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In response to the small island's first case of COVID-19, local officials in Nantucket issued a stay-at-home order Sunday, mandating that residents only leave their homes for "essential" activities.
Residents in Provincetown are also being ordered by local officials to stay home starting at 5 p.m. Monday.
Nantucket Cottage Hospital reported the island's case on Sunday morning after receiving the results. The patient is isolated at home and, health workers add, seasonal residents and travelers should reconsider coming to the island. During a press availability on Sunday morning, Gov. Charlie Baker also urged people with vacation homes on Martha's Vineyard and Nantucket to stay away from the islands so as not to stretch their resources.
Health officials are also investigating the patient's close contacts to identify any others on the island who may have been exposed to the virus.
The order mandates that Nantucket residents leave home only for essential activities, including travel for work, food, medicine, and necessary appointments like doctor’s visits. The order notes that “essential activities” include surfing and other outdoor recreation. Violating the order can carry a $1,000 fine, but Nantucket assistant town manager Gregg Tivnan says that police will not be issuing the fines.
“We are not going to be pulling people over. The police are not going to be fining people on the street,” he says. “You have to walk your dog, get fresh air and, of course, you have to go to the grocery store.”
Tivnan says the point of the order is to emphasize how important it is for Nantucket residents to practice social distancing measures — including staying a minimum of six feet apart from others — and remaining home to slow or prevent the spread of COVID-19 on the island. Nantucket has limited medical facilities, and Tivnan says an epidemic could quickly overwhelm the island’s resources.
There’s no intensive care unit and only 14 beds and 12 emergency department rooms in Nantucket Cottage Hospital, says Jason Graziadei, a hospital spokesperson.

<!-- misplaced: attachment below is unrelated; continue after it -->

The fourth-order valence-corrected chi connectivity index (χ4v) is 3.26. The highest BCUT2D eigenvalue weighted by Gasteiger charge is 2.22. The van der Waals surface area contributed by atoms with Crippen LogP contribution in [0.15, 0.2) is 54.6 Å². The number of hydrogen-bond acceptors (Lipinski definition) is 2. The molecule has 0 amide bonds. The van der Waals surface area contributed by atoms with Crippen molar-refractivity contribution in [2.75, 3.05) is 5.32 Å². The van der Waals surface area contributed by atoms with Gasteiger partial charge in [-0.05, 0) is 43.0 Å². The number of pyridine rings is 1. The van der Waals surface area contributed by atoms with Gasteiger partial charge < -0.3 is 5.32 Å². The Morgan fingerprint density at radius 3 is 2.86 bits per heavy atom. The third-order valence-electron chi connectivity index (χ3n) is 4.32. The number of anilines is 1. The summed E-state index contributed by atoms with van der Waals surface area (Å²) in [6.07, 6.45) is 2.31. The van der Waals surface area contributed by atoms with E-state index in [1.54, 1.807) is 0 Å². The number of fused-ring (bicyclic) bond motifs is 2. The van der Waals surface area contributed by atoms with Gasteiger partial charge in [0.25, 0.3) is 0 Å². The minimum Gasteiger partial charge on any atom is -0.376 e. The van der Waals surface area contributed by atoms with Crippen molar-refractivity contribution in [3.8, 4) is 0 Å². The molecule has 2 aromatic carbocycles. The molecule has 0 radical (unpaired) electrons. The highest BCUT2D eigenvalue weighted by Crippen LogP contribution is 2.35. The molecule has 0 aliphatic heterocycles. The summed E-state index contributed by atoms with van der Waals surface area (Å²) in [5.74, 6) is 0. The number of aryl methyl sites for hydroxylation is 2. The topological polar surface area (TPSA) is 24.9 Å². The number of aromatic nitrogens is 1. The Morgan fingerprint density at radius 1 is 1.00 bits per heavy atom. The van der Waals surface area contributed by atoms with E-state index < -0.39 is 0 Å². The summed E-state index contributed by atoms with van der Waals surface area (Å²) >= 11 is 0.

“We can handle cases that come in and treat patients, but we have a limited number of ventilators. We want people to understand [the situation] given our remote nature and the limited resources on the island — especially people who are coming here to ‘ride it out’ on Nantucket,” he says. “We’ve asked them to make the choice not to come to Nantucket.”
According to the Centers for Disease Control and Prevention, some 5 to 11.5% of patients with COVID-19 need intensive care. But any patients will need to be transferred off Nantucket for that type of care, Graziadei says. One of hospital officials' biggest concerns is that by the time any Nantucket residents need an ICU, other hospitals in Massachusetts may already be at capacity.
“That’s why our situation is a little different and more precarious than other places in Massachusetts,” Graziadei says.
That’s also why Nantucket issued the stay at home order early, with only one case of COVID-19 on the island, he adds. By putting the order in place now and emphasizing how important it is for residents to follow it, local officials hope that the island will be able to "flatten the curve" and stop a sudden surge of critically ill patients with coronavirus.
“It’s just a way of getting this out there in the public and remind people the gravity of this order," Tivnan says. "Wash your hands. Don’t stack up in lines. Be really conscious."
Nantucket Cottage Hospital spokesman Jason Graziadei's name was spelled incorrectly in an earlier version of this article. We regret the error.
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